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Does SmarterMail support SMTP TLS?
Question asked by William Vasu - August 14, 2014 at 8:56 AM
Answered
Security requires that mail between SMTP servers be encrypted as well. Does SmarterMail use TLS when it forwards the email message to the recipient's SMTP server?

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Derek Curtis Replied
August 14, 2014 at 9:01 AM
Employee Post
Yes, as long as TLS is set up on the SMTP Out tab. (Log in as the System Admin and go go Settings -> Protocol Settings and click the SMTP Out tab.) On that tab there's a setting for "Enable TLS if supported by the remote server" - so with that checked the message will use TLS when being sent. 
Derek Curtis
COO
SmarterTools Inc.
(877) 357-6278
www.smartertools.com
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William Vasu Replied
August 15, 2014 at 6:46 AM
Will this work with a self-signed certificate?
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Bruce Barnes Replied
August 29, 2014 at 3:04 AM
For best results, use a commercial certificate, make certain you have SmarterMail running under IIS, and have all of your internal, SmarterMail ports and hostnames properly configured. I will edit this post later today to include a couple of my resource documents to give you more detail on how to accomplish this.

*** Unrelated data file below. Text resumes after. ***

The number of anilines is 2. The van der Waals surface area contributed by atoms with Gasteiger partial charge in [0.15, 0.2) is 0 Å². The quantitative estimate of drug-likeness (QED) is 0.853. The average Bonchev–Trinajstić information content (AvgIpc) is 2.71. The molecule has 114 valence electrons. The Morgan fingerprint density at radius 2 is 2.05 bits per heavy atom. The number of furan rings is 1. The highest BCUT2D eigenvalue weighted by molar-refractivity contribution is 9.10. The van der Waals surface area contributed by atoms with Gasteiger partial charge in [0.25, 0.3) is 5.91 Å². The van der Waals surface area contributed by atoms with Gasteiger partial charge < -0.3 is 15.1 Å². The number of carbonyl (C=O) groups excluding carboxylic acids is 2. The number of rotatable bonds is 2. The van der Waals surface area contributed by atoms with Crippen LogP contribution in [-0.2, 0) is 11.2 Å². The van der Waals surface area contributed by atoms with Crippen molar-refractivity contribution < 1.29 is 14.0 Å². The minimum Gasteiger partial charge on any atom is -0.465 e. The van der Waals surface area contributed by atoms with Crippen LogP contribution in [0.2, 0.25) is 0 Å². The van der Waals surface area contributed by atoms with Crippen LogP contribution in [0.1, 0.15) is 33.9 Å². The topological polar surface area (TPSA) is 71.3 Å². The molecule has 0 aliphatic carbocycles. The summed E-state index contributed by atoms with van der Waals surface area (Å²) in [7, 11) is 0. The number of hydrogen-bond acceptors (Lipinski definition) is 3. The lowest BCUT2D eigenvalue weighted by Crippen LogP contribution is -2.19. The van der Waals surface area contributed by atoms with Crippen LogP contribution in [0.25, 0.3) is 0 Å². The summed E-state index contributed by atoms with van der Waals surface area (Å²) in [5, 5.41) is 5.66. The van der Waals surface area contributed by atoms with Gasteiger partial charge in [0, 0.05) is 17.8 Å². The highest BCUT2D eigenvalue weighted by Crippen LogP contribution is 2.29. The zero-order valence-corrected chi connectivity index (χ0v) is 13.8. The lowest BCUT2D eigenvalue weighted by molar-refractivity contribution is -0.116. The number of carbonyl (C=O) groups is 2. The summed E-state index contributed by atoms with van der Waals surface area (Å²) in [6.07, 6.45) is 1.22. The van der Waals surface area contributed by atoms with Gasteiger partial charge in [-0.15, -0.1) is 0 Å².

Bruce Barnes
ChicagoNetTech Inc

Phone: (224) 444-0169

E-Mail and DNS Security Specialist
Network Security Specialist

Customer Service Portal: https://portal.chicagonettech.com
Website: https://www.ChicagoNetTech.com
Security Blog: http://networkbastion.blogspot.com/

Web and E-Mail Hosting, E-Mail Security and Consulting
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Bruce Barnes Replied
August 30, 2014 at 2:45 AM
Here's a document on the ports which we have setup for SSL / TLS in SmarterMail  This requires SmarterMail ADMIN level access:
 
 
You will also need to setup your IP to HOSTNAME mappings, map those ports to the IP ADDRESSES which will use them and make certain your DNS has the proper "A" or HOST RECORDS listed for the MX records.
 
SmarterMail BINDINGS Meny
SmarterMail BINDINGS Menu
 
Remember, CNAMES ARE PROHIBITED for use with MX or E-MAIL records.  Everything must be designated via "A" or "HOST" records.
 
Here's the IETF citation which mandates A or HOST records [they are one in the same, but some people know them by different names]:
 
  • RFC 2181, section 10.3 says that host name must map directly to one or more address record (A or AAAA) and must not point to any CNAME records.
     
  • RFC 1034, section 3.6.2 says if a name appears in the right-hand side of RR (Resource Record) it should not appear in the left-hand name of CNAME RR, thus CNAME records should not be used with NS and MX records.
I mention this only because the use of CNAMES for MX servers in DNS will almost always BREAK SSL, TLS, and AUTODISCOVERY DNS records because of the additional lookup time required.

Additional DNS lookup time is caused by the fact that the CNAME usually refers to an A record which then refers to an IP address and, between the additional timing lookup, the fact that many MX servers time out too quickly, and the fact that many interconnects are overloaded with traffic, the use of CNAMES is causing failures more frequently than ever.

The problem is exacerbated when CNAMES refer to other CNAMES and DNS lookup times are extended further.
 
Bruce Barnes
ChicagoNetTech Inc

Phone: (224) 444-0169

E-Mail and DNS Security Specialist
Network Security Specialist

Customer Service Portal: https://portal.chicagonettech.com
Website: https://www.ChicagoNetTech.com
Security Blog: http://networkbastion.blogspot.com/

Web and E-Mail Hosting, E-Mail Security and Consulting

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